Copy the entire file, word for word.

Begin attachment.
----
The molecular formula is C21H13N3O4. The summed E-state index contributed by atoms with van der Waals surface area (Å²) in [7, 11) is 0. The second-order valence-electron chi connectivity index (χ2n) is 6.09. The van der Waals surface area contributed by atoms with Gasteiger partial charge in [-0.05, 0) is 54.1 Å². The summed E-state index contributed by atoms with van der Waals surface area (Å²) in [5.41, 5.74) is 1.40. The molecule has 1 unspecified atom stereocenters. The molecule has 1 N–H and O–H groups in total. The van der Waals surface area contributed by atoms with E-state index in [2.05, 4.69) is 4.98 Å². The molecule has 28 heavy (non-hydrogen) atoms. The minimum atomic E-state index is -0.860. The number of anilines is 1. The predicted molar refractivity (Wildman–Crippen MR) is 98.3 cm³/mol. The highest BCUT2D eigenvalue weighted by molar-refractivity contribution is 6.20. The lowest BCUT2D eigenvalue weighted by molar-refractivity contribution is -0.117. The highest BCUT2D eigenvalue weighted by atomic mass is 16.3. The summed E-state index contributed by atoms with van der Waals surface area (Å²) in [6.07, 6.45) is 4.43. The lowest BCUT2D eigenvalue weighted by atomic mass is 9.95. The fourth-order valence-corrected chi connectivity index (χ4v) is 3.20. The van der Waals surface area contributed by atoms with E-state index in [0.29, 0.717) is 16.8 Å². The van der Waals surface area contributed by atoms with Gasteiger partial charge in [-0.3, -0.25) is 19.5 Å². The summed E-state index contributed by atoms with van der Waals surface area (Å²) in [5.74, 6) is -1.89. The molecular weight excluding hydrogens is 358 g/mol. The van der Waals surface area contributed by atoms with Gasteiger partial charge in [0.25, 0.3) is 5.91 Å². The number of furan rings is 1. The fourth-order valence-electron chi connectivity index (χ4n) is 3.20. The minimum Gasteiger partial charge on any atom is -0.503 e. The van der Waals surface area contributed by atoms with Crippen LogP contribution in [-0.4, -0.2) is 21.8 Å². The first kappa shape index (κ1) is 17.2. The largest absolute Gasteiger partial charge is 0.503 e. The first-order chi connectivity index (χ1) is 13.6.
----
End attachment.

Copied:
The molecular formula is C21H13N3O4. The summed E-state index contributed by atoms with van der Waals surface area (Å²) in [7, 11) is 0. The second-order valence-electron chi connectivity index (χ2n) is 6.09. The van der Waals surface area contributed by atoms with Gasteiger partial charge in [-0.05, 0) is 54.1 Å². The summed E-state index contributed by atoms with van der Waals surface area (Å²) in [5.41, 5.74) is 1.40. The molecule has 1 unspecified atom stereocenters. The molecule has 1 N–H and O–H groups in total. The van der Waals surface area contributed by atoms with E-state index in [2.05, 4.69) is 4.98 Å². The molecule has 28 heavy (non-hydrogen) atoms. The minimum atomic E-state index is -0.860. The number of anilines is 1. The predicted molar refractivity (Wildman–Crippen MR) is 98.3 cm³/mol. The highest BCUT2D eigenvalue weighted by molar-refractivity contribution is 6.20. The lowest BCUT2D eigenvalue weighted by molar-refractivity contribution is -0.117. The highest BCUT2D eigenvalue weighted by atomic mass is 16.3. The summed E-state index contributed by atoms with van der Waals surface area (Å²) in [6.07, 6.45) is 4.43. The lowest BCUT2D eigenvalue weighted by atomic mass is 9.95. The fourth-order valence-corrected chi connectivity index (χ4v) is 3.20. The van der Waals surface area contributed by atoms with E-state index in [0.29, 0.717) is 16.8 Å². The van der Waals surface area contributed by atoms with Gasteiger partial charge in [-0.3, -0.25) is 19.5 Å². The summed E-state index contributed by atoms with van der Waals surface area (Å²) in [5.74, 6) is -1.89. The molecular weight excluding hydrogens is 358 g/mol. The van der Waals surface area contributed by atoms with Gasteiger partial charge in [0.25, 0.3) is 5.91 Å². The number of furan rings is 1. The fourth-order valence-electron chi connectivity index (χ4n) is 3.20. The minimum Gasteiger partial charge on any atom is -0.503 e. The van der Waals surface area contributed by atoms with Crippen LogP contribution in [-0.4, -0.2) is 21.8 Å². The first kappa shape index (κ1) is 17.2. The largest absolute Gasteiger partial charge is 0.503 e. The first-order chi connectivity index (χ1) is 13.6.